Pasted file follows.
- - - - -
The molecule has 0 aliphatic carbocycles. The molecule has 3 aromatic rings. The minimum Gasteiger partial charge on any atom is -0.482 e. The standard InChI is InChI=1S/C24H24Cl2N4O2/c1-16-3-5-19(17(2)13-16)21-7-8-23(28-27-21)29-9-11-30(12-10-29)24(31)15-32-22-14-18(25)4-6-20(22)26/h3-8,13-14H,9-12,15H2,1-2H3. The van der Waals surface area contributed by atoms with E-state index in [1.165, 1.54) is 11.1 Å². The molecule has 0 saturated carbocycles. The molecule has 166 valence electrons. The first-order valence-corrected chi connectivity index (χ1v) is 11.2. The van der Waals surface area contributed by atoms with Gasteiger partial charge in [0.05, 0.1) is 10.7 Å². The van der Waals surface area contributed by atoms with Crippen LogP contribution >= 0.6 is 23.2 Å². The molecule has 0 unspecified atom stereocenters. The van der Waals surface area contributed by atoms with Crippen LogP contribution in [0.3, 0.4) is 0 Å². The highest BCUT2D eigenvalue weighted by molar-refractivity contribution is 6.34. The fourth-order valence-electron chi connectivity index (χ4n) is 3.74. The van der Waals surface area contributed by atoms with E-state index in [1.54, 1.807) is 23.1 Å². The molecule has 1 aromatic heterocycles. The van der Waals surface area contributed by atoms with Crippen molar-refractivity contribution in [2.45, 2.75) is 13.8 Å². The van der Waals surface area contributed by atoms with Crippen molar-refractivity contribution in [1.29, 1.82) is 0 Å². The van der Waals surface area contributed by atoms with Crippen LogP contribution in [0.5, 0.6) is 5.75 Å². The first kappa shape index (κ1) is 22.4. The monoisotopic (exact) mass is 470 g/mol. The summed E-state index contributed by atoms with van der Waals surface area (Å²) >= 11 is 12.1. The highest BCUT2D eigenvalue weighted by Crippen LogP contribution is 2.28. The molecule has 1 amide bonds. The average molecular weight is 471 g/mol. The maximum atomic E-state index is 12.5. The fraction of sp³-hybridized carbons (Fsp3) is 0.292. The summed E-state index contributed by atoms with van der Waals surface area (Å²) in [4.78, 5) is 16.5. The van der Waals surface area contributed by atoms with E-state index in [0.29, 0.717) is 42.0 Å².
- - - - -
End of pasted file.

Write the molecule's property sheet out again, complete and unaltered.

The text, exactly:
The molecule has 0 aliphatic carbocycles. The molecule has 3 aromatic rings. The minimum Gasteiger partial charge on any atom is -0.482 e. The standard InChI is InChI=1S/C24H24Cl2N4O2/c1-16-3-5-19(17(2)13-16)21-7-8-23(28-27-21)29-9-11-30(12-10-29)24(31)15-32-22-14-18(25)4-6-20(22)26/h3-8,13-14H,9-12,15H2,1-2H3. The van der Waals surface area contributed by atoms with E-state index in [1.165, 1.54) is 11.1 Å². The molecule has 0 saturated carbocycles. The molecule has 166 valence electrons. The first-order valence-corrected chi connectivity index (χ1v) is 11.2. The van der Waals surface area contributed by atoms with Gasteiger partial charge in [0.05, 0.1) is 10.7 Å². The van der Waals surface area contributed by atoms with Crippen LogP contribution >= 0.6 is 23.2 Å². The molecule has 0 unspecified atom stereocenters. The van der Waals surface area contributed by atoms with Crippen LogP contribution in [0.3, 0.4) is 0 Å². The highest BCUT2D eigenvalue weighted by molar-refractivity contribution is 6.34. The fourth-order valence-electron chi connectivity index (χ4n) is 3.74. The van der Waals surface area contributed by atoms with E-state index in [1.54, 1.807) is 23.1 Å². The molecule has 1 aromatic heterocycles. The van der Waals surface area contributed by atoms with Crippen molar-refractivity contribution in [2.45, 2.75) is 13.8 Å². The van der Waals surface area contributed by atoms with Crippen molar-refractivity contribution in [1.29, 1.82) is 0 Å². The van der Waals surface area contributed by atoms with Crippen LogP contribution in [0.5, 0.6) is 5.75 Å². The first kappa shape index (κ1) is 22.4. The monoisotopic (exact) mass is 470 g/mol. The summed E-state index contributed by atoms with van der Waals surface area (Å²) >= 11 is 12.1. The highest BCUT2D eigenvalue weighted by Crippen LogP contribution is 2.28. The molecule has 1 amide bonds. The average molecular weight is 471 g/mol. The maximum atomic E-state index is 12.5. The fraction of sp³-hybridized carbons (Fsp3) is 0.292. The summed E-state index contributed by atoms with van der Waals surface area (Å²) in [4.78, 5) is 16.5. The van der Waals surface area contributed by atoms with E-state index in [0.29, 0.717) is 42.0 Å².